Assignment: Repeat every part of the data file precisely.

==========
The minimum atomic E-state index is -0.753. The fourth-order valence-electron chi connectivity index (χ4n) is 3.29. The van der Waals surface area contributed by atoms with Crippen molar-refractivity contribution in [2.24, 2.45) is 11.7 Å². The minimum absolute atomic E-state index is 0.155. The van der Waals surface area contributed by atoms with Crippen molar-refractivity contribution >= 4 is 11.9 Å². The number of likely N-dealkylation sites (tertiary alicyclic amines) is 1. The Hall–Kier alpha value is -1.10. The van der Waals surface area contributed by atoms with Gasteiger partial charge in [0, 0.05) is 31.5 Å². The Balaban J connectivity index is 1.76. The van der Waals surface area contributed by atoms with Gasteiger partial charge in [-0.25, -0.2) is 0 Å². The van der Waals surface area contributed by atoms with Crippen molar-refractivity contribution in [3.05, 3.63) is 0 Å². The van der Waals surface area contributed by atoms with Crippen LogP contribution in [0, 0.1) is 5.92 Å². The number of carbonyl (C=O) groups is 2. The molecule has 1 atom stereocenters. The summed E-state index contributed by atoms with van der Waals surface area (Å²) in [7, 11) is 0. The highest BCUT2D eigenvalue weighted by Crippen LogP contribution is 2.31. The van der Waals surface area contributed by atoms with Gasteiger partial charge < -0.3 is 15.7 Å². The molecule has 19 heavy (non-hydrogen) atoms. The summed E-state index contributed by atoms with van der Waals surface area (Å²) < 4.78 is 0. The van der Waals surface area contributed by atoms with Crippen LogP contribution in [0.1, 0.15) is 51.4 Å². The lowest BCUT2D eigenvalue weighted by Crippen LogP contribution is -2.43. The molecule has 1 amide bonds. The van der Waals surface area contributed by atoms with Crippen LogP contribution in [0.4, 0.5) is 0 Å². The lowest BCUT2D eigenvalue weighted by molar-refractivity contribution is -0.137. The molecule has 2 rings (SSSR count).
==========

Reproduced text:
The minimum atomic E-state index is -0.753. The fourth-order valence-electron chi connectivity index (χ4n) is 3.29. The van der Waals surface area contributed by atoms with Crippen molar-refractivity contribution in [2.24, 2.45) is 11.7 Å². The minimum absolute atomic E-state index is 0.155. The van der Waals surface area contributed by atoms with Crippen molar-refractivity contribution >= 4 is 11.9 Å². The number of likely N-dealkylation sites (tertiary alicyclic amines) is 1. The Hall–Kier alpha value is -1.10. The van der Waals surface area contributed by atoms with Gasteiger partial charge in [0, 0.05) is 31.5 Å². The Balaban J connectivity index is 1.76. The van der Waals surface area contributed by atoms with Gasteiger partial charge in [-0.25, -0.2) is 0 Å². The van der Waals surface area contributed by atoms with Crippen molar-refractivity contribution in [3.05, 3.63) is 0 Å². The van der Waals surface area contributed by atoms with Crippen LogP contribution in [0, 0.1) is 5.92 Å². The number of carbonyl (C=O) groups is 2. The molecule has 1 atom stereocenters. The summed E-state index contributed by atoms with van der Waals surface area (Å²) in [7, 11) is 0. The highest BCUT2D eigenvalue weighted by Crippen LogP contribution is 2.31. The van der Waals surface area contributed by atoms with Gasteiger partial charge < -0.3 is 15.7 Å². The molecule has 19 heavy (non-hydrogen) atoms. The summed E-state index contributed by atoms with van der Waals surface area (Å²) < 4.78 is 0. The van der Waals surface area contributed by atoms with Crippen LogP contribution in [0.1, 0.15) is 51.4 Å². The lowest BCUT2D eigenvalue weighted by Crippen LogP contribution is -2.43. The molecule has 1 amide bonds. The van der Waals surface area contributed by atoms with Crippen LogP contribution in [0.4, 0.5) is 0 Å². The lowest BCUT2D eigenvalue weighted by molar-refractivity contribution is -0.137. The molecule has 2 rings (SSSR count).